Vitamin D and the knee
From the U.S. Department of Health and Human Services, I’m Ira Dreyfuss with HHS HealthBeat.
A better look at whether vitamin D supplements can help people deal with osteoarthritis finds the vitamin doesn’t seem to make a difference.
At Tufts Medical Center in Boston, Timothy McAlindon followed up on earlier research which indicated that vitamin D might affect conditions that could lead to osteoarthritis. In his experiment, some people with knee osteoarthritis got vitamin D and some got an inactive substitute. He followed them for two years to see whether the people using supplements had less knee pain and less loss of cushioning cartilage:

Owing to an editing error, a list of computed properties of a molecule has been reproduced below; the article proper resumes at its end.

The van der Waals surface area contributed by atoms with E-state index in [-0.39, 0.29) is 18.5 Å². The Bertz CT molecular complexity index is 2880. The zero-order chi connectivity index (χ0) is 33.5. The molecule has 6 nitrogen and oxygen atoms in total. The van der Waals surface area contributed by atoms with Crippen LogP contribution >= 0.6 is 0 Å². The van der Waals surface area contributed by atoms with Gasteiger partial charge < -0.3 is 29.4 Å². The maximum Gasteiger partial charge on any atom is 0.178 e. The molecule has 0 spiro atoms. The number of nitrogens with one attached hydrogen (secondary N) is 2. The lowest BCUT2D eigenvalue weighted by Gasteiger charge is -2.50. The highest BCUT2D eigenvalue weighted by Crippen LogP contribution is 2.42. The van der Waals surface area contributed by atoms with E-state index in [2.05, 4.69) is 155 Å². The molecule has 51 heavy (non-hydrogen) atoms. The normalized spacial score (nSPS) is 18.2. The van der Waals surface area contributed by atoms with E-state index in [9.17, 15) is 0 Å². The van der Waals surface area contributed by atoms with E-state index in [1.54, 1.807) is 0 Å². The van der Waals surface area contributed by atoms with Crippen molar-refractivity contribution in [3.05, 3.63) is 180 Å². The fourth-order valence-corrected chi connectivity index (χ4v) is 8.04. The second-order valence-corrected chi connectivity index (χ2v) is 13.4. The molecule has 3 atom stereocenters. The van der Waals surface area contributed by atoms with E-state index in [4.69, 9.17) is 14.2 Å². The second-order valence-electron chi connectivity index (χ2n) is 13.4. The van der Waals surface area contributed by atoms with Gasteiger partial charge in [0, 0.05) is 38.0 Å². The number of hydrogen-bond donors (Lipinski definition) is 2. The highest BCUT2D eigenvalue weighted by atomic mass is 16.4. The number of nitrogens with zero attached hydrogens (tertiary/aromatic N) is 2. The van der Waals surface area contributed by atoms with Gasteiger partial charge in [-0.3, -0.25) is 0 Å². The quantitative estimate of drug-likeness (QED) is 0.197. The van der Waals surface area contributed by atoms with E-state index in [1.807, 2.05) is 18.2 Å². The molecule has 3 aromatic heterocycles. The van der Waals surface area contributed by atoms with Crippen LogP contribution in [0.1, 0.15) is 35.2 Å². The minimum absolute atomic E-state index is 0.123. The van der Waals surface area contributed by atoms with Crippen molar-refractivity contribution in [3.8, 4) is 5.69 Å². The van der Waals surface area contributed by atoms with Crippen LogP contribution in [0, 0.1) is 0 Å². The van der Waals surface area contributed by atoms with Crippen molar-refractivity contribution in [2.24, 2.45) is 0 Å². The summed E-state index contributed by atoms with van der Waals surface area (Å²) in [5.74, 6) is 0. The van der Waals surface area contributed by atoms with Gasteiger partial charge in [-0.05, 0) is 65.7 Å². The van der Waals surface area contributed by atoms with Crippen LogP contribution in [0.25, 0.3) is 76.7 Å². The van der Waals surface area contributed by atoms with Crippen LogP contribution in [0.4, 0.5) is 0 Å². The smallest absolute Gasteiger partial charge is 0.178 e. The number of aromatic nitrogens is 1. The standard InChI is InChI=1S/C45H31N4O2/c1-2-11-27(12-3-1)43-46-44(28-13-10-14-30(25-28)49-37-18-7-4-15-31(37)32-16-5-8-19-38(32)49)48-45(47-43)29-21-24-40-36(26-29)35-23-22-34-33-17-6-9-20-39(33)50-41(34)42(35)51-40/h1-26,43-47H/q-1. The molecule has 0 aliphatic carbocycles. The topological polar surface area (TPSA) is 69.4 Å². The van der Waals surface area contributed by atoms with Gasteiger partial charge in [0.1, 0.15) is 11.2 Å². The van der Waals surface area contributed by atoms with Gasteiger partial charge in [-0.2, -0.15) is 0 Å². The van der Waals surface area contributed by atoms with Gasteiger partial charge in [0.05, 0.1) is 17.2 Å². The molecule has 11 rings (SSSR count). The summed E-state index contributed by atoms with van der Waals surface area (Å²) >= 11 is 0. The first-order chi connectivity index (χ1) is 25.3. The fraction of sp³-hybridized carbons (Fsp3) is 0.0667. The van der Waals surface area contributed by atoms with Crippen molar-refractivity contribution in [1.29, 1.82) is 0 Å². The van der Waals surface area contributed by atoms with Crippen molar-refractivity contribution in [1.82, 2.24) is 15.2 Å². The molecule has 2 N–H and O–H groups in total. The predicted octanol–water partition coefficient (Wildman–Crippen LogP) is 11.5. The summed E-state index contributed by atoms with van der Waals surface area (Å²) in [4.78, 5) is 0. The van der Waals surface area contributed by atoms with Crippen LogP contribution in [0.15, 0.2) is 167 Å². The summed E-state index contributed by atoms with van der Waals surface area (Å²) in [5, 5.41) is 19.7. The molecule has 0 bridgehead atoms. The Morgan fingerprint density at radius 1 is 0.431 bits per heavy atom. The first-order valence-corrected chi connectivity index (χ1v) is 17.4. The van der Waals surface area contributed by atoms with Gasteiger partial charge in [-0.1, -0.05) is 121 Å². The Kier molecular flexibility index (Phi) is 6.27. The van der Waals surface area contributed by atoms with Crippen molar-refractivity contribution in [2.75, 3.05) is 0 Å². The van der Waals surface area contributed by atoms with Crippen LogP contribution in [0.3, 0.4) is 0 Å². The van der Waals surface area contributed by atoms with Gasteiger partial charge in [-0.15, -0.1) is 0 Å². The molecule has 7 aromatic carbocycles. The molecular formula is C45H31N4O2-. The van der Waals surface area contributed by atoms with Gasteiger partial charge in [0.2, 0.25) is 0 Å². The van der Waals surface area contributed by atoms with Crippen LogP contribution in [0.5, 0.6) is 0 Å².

“We found no effect either on the amount of knee pain that people experienced or on the amount of cartilage that they lost.”
The study in the Journal of the American Medical Association was supported by the National Institutes of Health.
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HHS HealthBeat is a production of the U.S. Department of Health and Human Services. I’m Ira Dreyfuss.
Last revised: January 30, 2013